I have been renting booth spaces on and off for 7 years now, and have held my space at ACM for the past several years.
During that time, I have learned many things through my experience that I think would be helpful to share.
So I’ve compiled a list of 4 questions to ask yourself if you are an aspiring antique mall dealer.
These questions will help avoid some hefty business mistakes PLUS steer clear of feeling like you are in over your head.
Take time to work through them, and you’ll have a strong start (or re-start) to your antique booth side hustle!
I started my first small booth space with an investment of $150, which covered my first month’s rent and a small amount of inventory.
I was able to supplement my initial inventory with lots of things I had stored around my home.
Within two months, I had enough sales to get back my initial investment, and enough sales from then out to cover my $60 rent each month and have a little extra to buy more inventory.
When I had excess at the end of the month, I put it into savings.
After one year I had $500 saved.
When I moved into my larger spot downstairs, all of that $500 went into my first month’s rent and more inventory for my much larger space.
My rent increased more than 4 fold, and so the amount of money it took to run the space also increased drastically.
Thankfully, to date, I have always had high enough sales to pay each month’s rent and set a little back.
Some months there is a lot more after rent and buying more inventory, some months there’s very little.
My point is this–becoming and antique dealer and starting a booth takes $$, and the larger the space, the greater the investment.
My initial $150 investment was money I had saved in the bank, not from a loan or put on a credit card.
I would highly recommend that you avoid going into any sort of debt to start this business.
If you don’t have much capital saved, then start with a very small space.
As you make more money, you can consider moving to a larger space once you have more investment capital.
Starting out with a debt to pay off will quickly rob you of any joy in the business.
If considering renting a space, begin setting back some inventory and investment money now so that you can start your business debt-free.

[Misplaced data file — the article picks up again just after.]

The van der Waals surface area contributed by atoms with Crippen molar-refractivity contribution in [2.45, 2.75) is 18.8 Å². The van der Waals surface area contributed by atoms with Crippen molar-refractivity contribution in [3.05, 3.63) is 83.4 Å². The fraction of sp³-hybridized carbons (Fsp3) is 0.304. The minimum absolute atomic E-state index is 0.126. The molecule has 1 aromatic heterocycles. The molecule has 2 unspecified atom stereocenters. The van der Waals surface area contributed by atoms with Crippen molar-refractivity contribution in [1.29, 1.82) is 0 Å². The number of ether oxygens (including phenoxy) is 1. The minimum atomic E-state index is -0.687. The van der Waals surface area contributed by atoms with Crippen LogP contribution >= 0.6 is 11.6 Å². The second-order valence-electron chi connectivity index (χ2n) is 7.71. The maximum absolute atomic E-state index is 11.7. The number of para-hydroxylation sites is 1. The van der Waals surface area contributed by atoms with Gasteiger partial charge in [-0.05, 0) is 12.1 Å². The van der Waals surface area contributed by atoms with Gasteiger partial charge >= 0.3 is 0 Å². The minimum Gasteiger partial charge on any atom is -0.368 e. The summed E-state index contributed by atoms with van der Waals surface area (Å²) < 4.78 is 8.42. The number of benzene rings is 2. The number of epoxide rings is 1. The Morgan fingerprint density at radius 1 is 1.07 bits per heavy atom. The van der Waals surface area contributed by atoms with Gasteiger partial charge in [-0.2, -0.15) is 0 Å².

The time I spend investing in my booth spaces changes each week, anywhere from 1-2 hours to 12-15.
And it usually means cleaning, prepping, and tagging my inventory, going to estate and garage sales, my furniture refinishing projects, and arranging my inventory in my space.
I also go to 2 regular flea markets each month, one of which is an all-day event.
If you are like me and have young children at home, you need to take into account how much they are capable of coming along and doing with you.
My kids can do garage sales with me, but most estate sales ask that you not bring children.
I love my kids dearly, but, well . . . they’re kids, and they really don’t do well going up to the mall with me to arrange my inventory.
Your children may be different than mine, but I can’t concentrate on thoughtfully displaying my products when my 3 are throwing cheerios on the floor and trying to “see” every breakable item around them.
So if you’re considering becoming an antique dealer, it’s good to consider if you have time available, without your children, during the days to do your booth arranging work.
Also, is there enough other time in your week to do the legwork of hunting for and preparing your inventory?
Speaking of that inventory . . . that’s my #3.
Becoming an antique dealer means different things to different people.
There is no shortage of things we would call “antique.”
So you’ll have to narrow it down a little.
- What do you want to sell?
- High-end antique furnishings? Or rusty junk?
- Just furniture? Or no furniture?
What you want to sell factors in to where you decide to rent. Selling high-end antiques require a high-end mall.
I am more of a “Vin-tiques” seller, so my items do well in my mid-range mall that houses lots of decorative dealers.